Follow the Author: Website, Goodreads, Twitter

Review copy received via NetGalley

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MoreciM-ThrowawayUSMichael Moreci, THE THROWAWAY (Forge)

THROWAWAY [throh-uh-wey] — Noun — An agent who isconsidered expendable.

Mark Strain had it all — beautiful wife, a baby on the way, and askyrocketing career as a D.C. lobbyist. But when Mark is violently abductedfrom his home by masked men, everything he knows is turned upside down.

They say Mark committed treason. They say he’s a traitor to theUnited States.

They say he’s a spy.

Moreci has been pretty prolific, of late — as well as his comic projects and Black Star Renegades, he has The Throwaway about to come out. I thought it sounded rather interesting, so got an ARC. The Throwaway is published by Forge Books on June 19th, and will be available in the UK.

Also on CR: Interview with Michael Moreci (2018)

Follow the Author: Website, Goodreads, Twitter

Review copy received via NetGalley

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RajaniemiH-SummerlandUSHannu Rajaniemi, SUMMERLAND (Tor)

Loss is a thing of the past. Murder is obsolete. Death is just the beginning.

In 1938, death is no longer feared but exploited. Since the discovery of the afterlife, the British Empire has extended its reach into Summerland, a metropolis for the recently deceased.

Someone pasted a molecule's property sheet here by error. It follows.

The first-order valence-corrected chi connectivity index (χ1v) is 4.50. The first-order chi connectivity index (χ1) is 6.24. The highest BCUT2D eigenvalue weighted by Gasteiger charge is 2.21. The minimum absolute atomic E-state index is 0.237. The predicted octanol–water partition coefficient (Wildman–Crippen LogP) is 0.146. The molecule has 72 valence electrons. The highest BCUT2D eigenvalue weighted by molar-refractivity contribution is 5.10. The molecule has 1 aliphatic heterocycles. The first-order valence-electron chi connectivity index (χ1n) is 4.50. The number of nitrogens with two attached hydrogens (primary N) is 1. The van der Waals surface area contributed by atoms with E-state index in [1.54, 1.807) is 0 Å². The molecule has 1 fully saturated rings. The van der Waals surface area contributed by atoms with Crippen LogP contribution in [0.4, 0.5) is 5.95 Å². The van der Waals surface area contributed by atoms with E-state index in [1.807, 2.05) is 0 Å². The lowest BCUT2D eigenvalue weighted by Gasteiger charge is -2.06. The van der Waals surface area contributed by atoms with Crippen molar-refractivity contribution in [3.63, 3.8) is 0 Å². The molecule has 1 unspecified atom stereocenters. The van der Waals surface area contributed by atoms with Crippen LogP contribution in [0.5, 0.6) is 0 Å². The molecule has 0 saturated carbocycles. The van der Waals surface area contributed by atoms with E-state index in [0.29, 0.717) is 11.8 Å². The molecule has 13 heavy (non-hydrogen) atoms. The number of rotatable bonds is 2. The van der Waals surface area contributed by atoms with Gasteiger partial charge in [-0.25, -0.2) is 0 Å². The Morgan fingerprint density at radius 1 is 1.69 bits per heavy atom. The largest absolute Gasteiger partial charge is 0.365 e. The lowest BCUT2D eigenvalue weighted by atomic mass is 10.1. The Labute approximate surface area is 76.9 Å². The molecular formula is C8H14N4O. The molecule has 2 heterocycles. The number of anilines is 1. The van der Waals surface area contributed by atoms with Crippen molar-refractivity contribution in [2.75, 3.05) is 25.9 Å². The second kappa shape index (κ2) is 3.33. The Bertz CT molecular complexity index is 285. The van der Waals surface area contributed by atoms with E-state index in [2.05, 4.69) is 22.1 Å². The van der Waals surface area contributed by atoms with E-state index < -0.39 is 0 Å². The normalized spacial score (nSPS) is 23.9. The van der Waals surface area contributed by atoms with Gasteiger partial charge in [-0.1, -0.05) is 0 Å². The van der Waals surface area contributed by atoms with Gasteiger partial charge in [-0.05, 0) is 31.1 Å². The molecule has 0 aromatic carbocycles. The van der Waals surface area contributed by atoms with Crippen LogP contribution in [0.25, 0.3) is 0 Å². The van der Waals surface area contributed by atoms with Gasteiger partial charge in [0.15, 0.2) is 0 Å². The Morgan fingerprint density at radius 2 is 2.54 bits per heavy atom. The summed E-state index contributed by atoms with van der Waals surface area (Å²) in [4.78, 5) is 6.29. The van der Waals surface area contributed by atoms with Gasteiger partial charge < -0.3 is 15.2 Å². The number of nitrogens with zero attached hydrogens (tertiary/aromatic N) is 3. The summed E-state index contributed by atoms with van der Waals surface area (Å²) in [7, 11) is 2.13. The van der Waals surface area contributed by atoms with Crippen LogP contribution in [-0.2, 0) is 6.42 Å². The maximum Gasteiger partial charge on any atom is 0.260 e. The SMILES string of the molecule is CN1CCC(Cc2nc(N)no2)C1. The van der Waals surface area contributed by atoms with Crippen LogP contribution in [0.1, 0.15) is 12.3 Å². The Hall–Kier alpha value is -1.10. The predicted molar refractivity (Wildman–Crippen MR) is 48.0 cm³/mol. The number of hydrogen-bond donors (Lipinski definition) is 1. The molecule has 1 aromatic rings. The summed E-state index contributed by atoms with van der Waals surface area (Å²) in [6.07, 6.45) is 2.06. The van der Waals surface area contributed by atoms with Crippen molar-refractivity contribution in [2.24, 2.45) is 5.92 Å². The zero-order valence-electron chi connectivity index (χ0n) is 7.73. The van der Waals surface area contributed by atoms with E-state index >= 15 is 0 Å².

Yet Britain isn’t the only contender for power in this life and the next. The Soviets have spies in Summerland, and the technology to build their own god.

When SIS agent Rachel White gets a lead on one of the Soviet moles, blowing the whistle puts her hard-earned career at risk. The spy has friends in high places, and she will have to go rogue to bring him in.

But how do you catch a man who’s already dead?

I didn’t love Rajaniemi’s Jean le Flambeur trilogy (hard-sci-fi isn’t really my thing), but this latest novel sounds really interesting, so I thought I’d give him another try. Summerland is due to be published by Tor Books in North America (June 26th), and Gollancz in the UK (June 28th).

Follow the Author: Goodreads, Twitter

Review copy received via NetGalley

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Tchaikovsky-AtW1-RedemptionsBladeAdrian Tchaikovsky, REDEMPTION’S BLADE (Solaris)

Ten years ago, the renegade demigod known as the Kinslayer returned. His armies of monsters issued from the pits of the earth, spearheaded by his brutal Yorughan soldiers. He won every battle, leaving burnt earth and corruption behind. Thrones toppled and cities fell as he drove all before him. And then he died. A handful of lucky heroes and some traitors amongst his own, and the great Kinslayer was no more.

Celestaine was one such hero and now she has tasked herself to correct the worst excesses of the Kinslayer and bring light back to her torn-up world. With two Yorughan companions she faces fanatics, war criminals and the monsters and minions the Kinslayer left behind as the fragile alliances of the war break down into feuding, greed and mistrust.

The Kinslayer may be gone, but he cast a long shadow she may never truly escape.